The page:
Reuters, October 28, 2016
US airstrike in Afghanistan causes civilian casualties
A dozen wounded civilians, among them seven children and five women, were taken to the local hospital, said Najibullah Kamawal, the director of provincial health services, four of them in critical condition
An airstrike in Afghanistan on Friday hit the home of a Taliban commander in the eastern province of Nangarhar and caused several civilian casualties, government and insurgent spokesmen said.
The strike targeted the home of Mawlawi Mohammad Alam, a Taliban commander in the Sherzad district, said Attaullah Khogyani, a spokesman for the provincial governor, adding that there were casualties but he could not confirm numbers.
A police official said the strike was carried out by an unmanned aircraft and killed four people inside the house.
A dozen wounded civilians, among them seven children and five women, were taken to the local hospital, said Najibullah Kamawal, the director of provincial health services, four of them in critical condition.
U.S. forces had carried out a strike in Sherzad on Friday in defense of "friendly forces", a spokesman for the NATO-led Resolute Support mission said in Kabul, the capital, but gave no details. Reports of civilian casualties would be investigated, he added.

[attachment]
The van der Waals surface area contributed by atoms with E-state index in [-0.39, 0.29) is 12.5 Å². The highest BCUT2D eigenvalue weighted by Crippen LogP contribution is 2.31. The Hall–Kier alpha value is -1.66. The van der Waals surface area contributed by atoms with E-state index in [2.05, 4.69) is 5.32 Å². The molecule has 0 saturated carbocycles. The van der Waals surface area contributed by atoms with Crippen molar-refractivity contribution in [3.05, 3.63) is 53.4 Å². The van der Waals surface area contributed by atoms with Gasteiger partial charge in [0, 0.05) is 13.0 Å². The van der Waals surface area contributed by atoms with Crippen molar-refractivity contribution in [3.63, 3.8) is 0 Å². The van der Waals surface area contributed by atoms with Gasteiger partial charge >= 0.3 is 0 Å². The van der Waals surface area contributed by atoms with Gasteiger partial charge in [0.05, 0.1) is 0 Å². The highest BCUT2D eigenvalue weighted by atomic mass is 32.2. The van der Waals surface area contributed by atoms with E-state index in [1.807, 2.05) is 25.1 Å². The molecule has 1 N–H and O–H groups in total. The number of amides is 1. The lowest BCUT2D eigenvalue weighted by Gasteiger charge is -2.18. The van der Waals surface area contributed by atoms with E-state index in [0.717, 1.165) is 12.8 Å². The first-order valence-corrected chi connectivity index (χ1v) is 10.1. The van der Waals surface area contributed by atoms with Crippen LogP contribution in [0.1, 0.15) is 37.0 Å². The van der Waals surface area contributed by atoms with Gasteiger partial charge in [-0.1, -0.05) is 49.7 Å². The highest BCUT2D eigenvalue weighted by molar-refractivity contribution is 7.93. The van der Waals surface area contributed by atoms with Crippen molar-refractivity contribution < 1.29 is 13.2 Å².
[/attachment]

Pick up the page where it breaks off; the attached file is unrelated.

"We take all allegations of civilian casualties seriously and will work with our Afghan partners to review all related material," Brigadier General Charles Cleveland said in an emailed statement.
In a statement, the Taliban said American and Afghan forces had carried out a ground attack on Mohammad Alam's home, followed by an airstrike, in which two civilians were killed and more than 30 wounded.
The United States has unleashed many raids against Islamic State and al Qaeda militants in eastern Afghanistan, most recently on Sunday, when officials said two al Qaeda leaders were killed in the neighboring province of Kunar.
However, new combat rules issued this year have also given U.S. commanders greater scope to attack Taliban militants, pushing up the number of airstrikes sharply.
(Reporting by Rafiq Sherzad and Hamid Shalizi in KABUL; Writing by James Mackenzie; Editing by Clarence Fernandez)
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